What governments can do
Cybersecurity executives currently spend 7 per cent of their time on regulatory and compliance and twice the amount of time on cyber monitoring and operations. A safer and lower risk cyber environment can help to redirect their attention to more critical cyber domains. Governments across the region have a range of tools to help organisations better prepare for cyber threats and get their digitalisation projects back on track:
1. Leading by example
Governments are the fastest growing spenders on security in the region. With critical digital services increasingly central to governments around the region, spending alone is not sufficient. Lawmakers should consider broader governance structures that support any cyber strategy from transformation to compliance to talent recruitment.
2. Regulatory harmonisation
Cybercrimes can originate from any part of the world and are often difficult to investigate and prosecute. Regulatory harmonisation between sectors facilitates proactive cyber security strategies that contribute to stronger preparedness across the region and ultimately lead to greater enforcement of local laws—even in foreign jurisdictions.
Government procurement practices have an influence on the broader private sector. By implementing minimum cyber security criteria, there is an opportunity to identify potential flaws in the sourcing process and reduce overall costs of responding to a cyberattack.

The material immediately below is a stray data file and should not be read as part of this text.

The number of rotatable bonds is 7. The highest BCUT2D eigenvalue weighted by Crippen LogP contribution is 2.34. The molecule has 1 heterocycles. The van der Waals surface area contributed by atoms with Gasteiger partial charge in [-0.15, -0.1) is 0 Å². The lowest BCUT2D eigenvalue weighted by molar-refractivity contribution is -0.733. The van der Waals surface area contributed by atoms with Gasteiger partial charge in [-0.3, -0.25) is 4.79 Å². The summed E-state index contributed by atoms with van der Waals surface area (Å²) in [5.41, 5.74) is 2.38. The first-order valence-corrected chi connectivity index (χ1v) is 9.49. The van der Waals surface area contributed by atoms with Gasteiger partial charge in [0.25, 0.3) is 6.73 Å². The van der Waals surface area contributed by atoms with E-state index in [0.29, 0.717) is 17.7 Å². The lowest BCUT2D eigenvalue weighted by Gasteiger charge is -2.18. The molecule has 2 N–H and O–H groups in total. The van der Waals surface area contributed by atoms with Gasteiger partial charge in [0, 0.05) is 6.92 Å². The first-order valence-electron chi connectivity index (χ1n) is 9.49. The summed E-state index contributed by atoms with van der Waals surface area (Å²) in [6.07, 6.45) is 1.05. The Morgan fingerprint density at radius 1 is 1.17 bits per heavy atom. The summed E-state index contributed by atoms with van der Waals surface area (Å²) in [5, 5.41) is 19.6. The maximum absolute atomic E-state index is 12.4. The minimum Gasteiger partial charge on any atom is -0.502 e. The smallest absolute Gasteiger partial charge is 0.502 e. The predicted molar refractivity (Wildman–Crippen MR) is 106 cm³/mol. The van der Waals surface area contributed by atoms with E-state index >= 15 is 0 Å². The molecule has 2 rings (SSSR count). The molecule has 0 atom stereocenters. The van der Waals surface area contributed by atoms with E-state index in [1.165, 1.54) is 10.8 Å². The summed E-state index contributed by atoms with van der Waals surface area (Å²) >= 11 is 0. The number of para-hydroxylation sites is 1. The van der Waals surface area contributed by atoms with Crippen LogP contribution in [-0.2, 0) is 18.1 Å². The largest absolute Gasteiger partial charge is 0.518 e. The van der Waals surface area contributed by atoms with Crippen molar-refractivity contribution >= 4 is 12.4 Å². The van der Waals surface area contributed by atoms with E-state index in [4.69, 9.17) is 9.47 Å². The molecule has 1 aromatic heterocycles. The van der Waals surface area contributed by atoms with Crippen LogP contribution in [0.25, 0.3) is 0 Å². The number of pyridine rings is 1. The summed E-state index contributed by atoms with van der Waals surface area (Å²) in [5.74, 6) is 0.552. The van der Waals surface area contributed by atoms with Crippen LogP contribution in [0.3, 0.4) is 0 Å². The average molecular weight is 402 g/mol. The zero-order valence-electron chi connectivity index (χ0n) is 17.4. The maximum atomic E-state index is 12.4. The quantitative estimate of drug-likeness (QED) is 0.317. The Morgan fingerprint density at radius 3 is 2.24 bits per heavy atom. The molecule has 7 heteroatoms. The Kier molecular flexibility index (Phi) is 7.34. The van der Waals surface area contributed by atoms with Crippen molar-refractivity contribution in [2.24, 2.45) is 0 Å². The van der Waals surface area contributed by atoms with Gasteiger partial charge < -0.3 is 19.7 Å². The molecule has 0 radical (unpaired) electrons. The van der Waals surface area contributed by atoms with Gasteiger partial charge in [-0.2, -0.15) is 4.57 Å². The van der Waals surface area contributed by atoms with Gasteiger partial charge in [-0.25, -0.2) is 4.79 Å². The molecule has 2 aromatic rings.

Regional variation in reporting standards increases the regulatory burden on businesses operating in the region. Reporting regulation must ensure companies operate under the best standards of data protection without imposing burdensome restrictions on their day-to-day operations.
5. Developing skills
APAC represents the largest regional skills shortage in the world with 2.6 million fewer workers than required. In comparison the second largest shortage was found in Latin America which requires another 600,000 workers. This presents tremendous opportunity to implement specialised cyber security training, both for those entering higher education and those retraining or upskilling.
John O’Mahony is Partner and Lead Author of this research from Deloitte Access Economics Australia
More information can be found in the Deloitte Cyber Smart: Enabling APAC businesses report, commissioned by VMware.